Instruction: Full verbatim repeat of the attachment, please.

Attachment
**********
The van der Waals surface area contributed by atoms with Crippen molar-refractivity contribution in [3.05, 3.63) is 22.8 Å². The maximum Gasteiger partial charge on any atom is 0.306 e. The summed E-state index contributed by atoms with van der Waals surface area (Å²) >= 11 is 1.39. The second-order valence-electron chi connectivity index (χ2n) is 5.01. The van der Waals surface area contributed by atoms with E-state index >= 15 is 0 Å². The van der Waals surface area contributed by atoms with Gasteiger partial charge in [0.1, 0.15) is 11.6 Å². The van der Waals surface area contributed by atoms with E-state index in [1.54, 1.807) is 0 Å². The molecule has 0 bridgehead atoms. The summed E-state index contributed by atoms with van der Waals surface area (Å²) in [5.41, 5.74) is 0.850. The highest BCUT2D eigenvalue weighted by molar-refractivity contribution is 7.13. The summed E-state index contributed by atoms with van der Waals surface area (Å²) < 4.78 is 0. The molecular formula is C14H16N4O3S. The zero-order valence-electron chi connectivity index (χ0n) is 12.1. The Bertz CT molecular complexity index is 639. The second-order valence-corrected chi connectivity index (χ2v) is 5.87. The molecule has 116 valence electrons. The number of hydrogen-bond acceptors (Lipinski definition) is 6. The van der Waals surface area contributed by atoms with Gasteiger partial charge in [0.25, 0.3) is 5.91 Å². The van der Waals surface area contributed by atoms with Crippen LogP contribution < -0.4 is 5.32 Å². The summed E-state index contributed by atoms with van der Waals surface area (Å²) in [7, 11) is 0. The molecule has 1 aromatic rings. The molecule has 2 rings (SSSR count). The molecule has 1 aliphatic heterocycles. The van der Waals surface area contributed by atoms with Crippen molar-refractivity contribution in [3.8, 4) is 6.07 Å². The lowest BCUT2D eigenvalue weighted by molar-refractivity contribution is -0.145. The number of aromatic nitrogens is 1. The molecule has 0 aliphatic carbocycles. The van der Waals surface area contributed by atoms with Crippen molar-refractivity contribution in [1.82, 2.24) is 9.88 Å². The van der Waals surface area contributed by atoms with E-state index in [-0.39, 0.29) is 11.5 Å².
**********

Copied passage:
The van der Waals surface area contributed by atoms with Crippen molar-refractivity contribution in [3.05, 3.63) is 22.8 Å². The maximum Gasteiger partial charge on any atom is 0.306 e. The summed E-state index contributed by atoms with van der Waals surface area (Å²) >= 11 is 1.39. The second-order valence-electron chi connectivity index (χ2n) is 5.01. The van der Waals surface area contributed by atoms with E-state index >= 15 is 0 Å². The van der Waals surface area contributed by atoms with Gasteiger partial charge in [0.1, 0.15) is 11.6 Å². The van der Waals surface area contributed by atoms with E-state index in [1.54, 1.807) is 0 Å². The molecule has 0 bridgehead atoms. The summed E-state index contributed by atoms with van der Waals surface area (Å²) in [5.41, 5.74) is 0.850. The highest BCUT2D eigenvalue weighted by molar-refractivity contribution is 7.13. The summed E-state index contributed by atoms with van der Waals surface area (Å²) < 4.78 is 0. The molecular formula is C14H16N4O3S. The zero-order valence-electron chi connectivity index (χ0n) is 12.1. The Bertz CT molecular complexity index is 639. The second-order valence-corrected chi connectivity index (χ2v) is 5.87. The molecule has 116 valence electrons. The number of hydrogen-bond acceptors (Lipinski definition) is 6. The van der Waals surface area contributed by atoms with Gasteiger partial charge in [0.25, 0.3) is 5.91 Å². The van der Waals surface area contributed by atoms with Crippen LogP contribution < -0.4 is 5.32 Å². The summed E-state index contributed by atoms with van der Waals surface area (Å²) in [7, 11) is 0. The molecule has 1 aromatic rings. The molecule has 2 rings (SSSR count). The molecule has 1 aliphatic heterocycles. The van der Waals surface area contributed by atoms with Crippen molar-refractivity contribution in [3.8, 4) is 6.07 Å². The lowest BCUT2D eigenvalue weighted by molar-refractivity contribution is -0.145. The number of aromatic nitrogens is 1. The molecule has 0 aliphatic carbocycles. The van der Waals surface area contributed by atoms with Crippen molar-refractivity contribution in [1.82, 2.24) is 9.88 Å². The van der Waals surface area contributed by atoms with E-state index in [-0.39, 0.29) is 11.5 Å².